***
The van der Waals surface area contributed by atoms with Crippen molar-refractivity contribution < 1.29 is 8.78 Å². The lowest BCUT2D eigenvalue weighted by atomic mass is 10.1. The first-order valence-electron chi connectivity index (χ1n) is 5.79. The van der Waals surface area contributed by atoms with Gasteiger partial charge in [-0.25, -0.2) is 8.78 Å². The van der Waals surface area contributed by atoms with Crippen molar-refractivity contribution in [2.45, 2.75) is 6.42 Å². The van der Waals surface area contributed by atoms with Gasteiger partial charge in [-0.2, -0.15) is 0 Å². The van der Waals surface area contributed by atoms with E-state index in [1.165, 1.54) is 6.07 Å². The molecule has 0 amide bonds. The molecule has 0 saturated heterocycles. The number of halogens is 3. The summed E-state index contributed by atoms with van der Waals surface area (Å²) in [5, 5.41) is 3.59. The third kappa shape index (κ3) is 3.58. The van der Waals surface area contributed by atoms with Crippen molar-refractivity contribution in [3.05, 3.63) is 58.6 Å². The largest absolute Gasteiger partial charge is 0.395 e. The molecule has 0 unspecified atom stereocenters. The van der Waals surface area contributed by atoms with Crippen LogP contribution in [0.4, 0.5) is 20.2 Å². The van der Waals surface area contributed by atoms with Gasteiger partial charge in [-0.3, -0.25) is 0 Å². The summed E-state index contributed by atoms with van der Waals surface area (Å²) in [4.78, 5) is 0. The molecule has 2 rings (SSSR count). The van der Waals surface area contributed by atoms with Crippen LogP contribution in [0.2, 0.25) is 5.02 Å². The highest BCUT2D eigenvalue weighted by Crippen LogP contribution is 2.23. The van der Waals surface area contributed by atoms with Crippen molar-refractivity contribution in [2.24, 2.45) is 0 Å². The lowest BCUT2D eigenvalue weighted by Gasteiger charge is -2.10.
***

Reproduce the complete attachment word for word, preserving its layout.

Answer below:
The van der Waals surface area contributed by atoms with Crippen molar-refractivity contribution < 1.29 is 8.78 Å². The lowest BCUT2D eigenvalue weighted by atomic mass is 10.1. The first-order valence-electron chi connectivity index (χ1n) is 5.79. The van der Waals surface area contributed by atoms with Gasteiger partial charge in [-0.25, -0.2) is 8.78 Å². The van der Waals surface area contributed by atoms with Crippen molar-refractivity contribution in [2.45, 2.75) is 6.42 Å². The van der Waals surface area contributed by atoms with Gasteiger partial charge in [-0.2, -0.15) is 0 Å². The van der Waals surface area contributed by atoms with E-state index in [1.165, 1.54) is 6.07 Å². The molecule has 0 amide bonds. The molecule has 0 saturated heterocycles. The number of halogens is 3. The summed E-state index contributed by atoms with van der Waals surface area (Å²) in [5, 5.41) is 3.59. The third kappa shape index (κ3) is 3.58. The van der Waals surface area contributed by atoms with Crippen molar-refractivity contribution in [3.05, 3.63) is 58.6 Å². The largest absolute Gasteiger partial charge is 0.395 e. The molecule has 0 unspecified atom stereocenters. The van der Waals surface area contributed by atoms with Crippen LogP contribution in [0.4, 0.5) is 20.2 Å². The van der Waals surface area contributed by atoms with Gasteiger partial charge in [-0.3, -0.25) is 0 Å². The summed E-state index contributed by atoms with van der Waals surface area (Å²) in [4.78, 5) is 0. The molecule has 2 rings (SSSR count). The van der Waals surface area contributed by atoms with Crippen LogP contribution in [0.2, 0.25) is 5.02 Å². The highest BCUT2D eigenvalue weighted by Crippen LogP contribution is 2.23. The van der Waals surface area contributed by atoms with Crippen molar-refractivity contribution in [2.24, 2.45) is 0 Å². The lowest BCUT2D eigenvalue weighted by Gasteiger charge is -2.10.